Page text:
Thursday, March 13, 2008

The n800 a Month Later

Last week Apple announced the SDK for the iPhone and iPod Touch. While I'm sure that a lot of cool stuff will come out of this, I still prefer my Nokia N800.

I'm going to quickly repeat the differences between this and Apple's offerings.

First, it is not a phone so don't compare it to the iPhone. If you really want to use it for phone calls then you can make using voice over IP on WiFi. If that isn't good enough then get a bluetooth enabled phone. The n800 will connect with it. If you shop around then the n800 and phone will cost less than an iPhone.

From here on I will compare the n800 to the iPod Touch although some of the comparisons are valid for both.

The biggest difference is how open the n800 is. You can store any file you want on it multiple different ways. The most obvious is through USB. If your PC can take a memory card then you can copy directly to the card. By default, Windows XP has a Shared Documents folder. The n800 will connect with this allowing you to copy and paste files through the network.

You can use an external keyboard, either through bluetooth or through a USB OTG cable. The OTG cable also lets you connect external disk and thumbdrives. I have to admit that I have not gotten this to work, yet.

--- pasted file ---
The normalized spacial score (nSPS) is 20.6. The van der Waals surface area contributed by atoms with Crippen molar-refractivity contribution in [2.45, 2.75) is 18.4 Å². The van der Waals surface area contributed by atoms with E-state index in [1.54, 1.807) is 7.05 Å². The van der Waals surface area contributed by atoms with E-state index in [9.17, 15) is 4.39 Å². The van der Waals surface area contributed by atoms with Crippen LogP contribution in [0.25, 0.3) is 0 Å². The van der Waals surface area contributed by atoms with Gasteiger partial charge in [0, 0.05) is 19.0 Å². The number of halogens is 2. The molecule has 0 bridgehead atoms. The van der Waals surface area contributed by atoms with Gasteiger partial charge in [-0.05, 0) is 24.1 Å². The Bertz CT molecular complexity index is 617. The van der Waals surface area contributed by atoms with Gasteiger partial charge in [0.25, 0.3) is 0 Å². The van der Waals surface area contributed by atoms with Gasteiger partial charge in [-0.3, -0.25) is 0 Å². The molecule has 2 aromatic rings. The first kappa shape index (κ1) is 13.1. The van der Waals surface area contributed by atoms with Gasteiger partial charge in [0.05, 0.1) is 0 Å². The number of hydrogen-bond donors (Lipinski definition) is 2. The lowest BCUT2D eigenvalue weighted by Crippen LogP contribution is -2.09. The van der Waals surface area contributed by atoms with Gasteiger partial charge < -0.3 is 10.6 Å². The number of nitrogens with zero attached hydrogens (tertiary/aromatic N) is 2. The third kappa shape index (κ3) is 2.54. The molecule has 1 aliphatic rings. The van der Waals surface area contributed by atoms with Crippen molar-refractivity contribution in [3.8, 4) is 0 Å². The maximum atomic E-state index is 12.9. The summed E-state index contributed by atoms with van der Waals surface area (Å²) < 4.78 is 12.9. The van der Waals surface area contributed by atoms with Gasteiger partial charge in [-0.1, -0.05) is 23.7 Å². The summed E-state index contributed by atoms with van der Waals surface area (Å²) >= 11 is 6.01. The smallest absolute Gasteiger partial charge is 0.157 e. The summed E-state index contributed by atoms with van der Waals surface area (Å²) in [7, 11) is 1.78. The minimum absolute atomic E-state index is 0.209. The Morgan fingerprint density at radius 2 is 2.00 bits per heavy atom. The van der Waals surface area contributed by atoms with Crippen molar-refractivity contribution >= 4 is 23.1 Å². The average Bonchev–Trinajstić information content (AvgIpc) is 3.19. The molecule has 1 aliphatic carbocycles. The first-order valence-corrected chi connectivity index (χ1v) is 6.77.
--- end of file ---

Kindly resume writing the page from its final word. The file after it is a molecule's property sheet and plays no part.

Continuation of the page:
Steve Jobs explained that Flash animations are too much for the iPod and iPhone so they will not support it. These work just fine on my n800. In fact, nearly every web site I have tried works including news sites with streaming video.

I have several movies, MP3s, and videos I converted from YouTube (this takes specialized but free software).

It is a pretty good platform for comic books. I have several comics as scanned images. The built-in image viewer is ok but the Quiver Image Viewer is better. I can see the entire page at once but too small to read. If I zoom one level I can see half of the page and can usually read the word balloons. If the lettering is too small then I zoom a second time and I can see a quarter page, larger and clearer than life.

Unlike the Apple SDK, programs developed for the n800 can run in the background. On the iPod Touch, you cannot switch to a new program without closing the current one. I usually let the Claws email run in the background while web browsing.

I could go on but you get the idea. The iPhone is a phone that also offers Internet. The iPod Touch is a media player that also offers Internet. The n800 is an Internet device that has been shrunken to pocket size.

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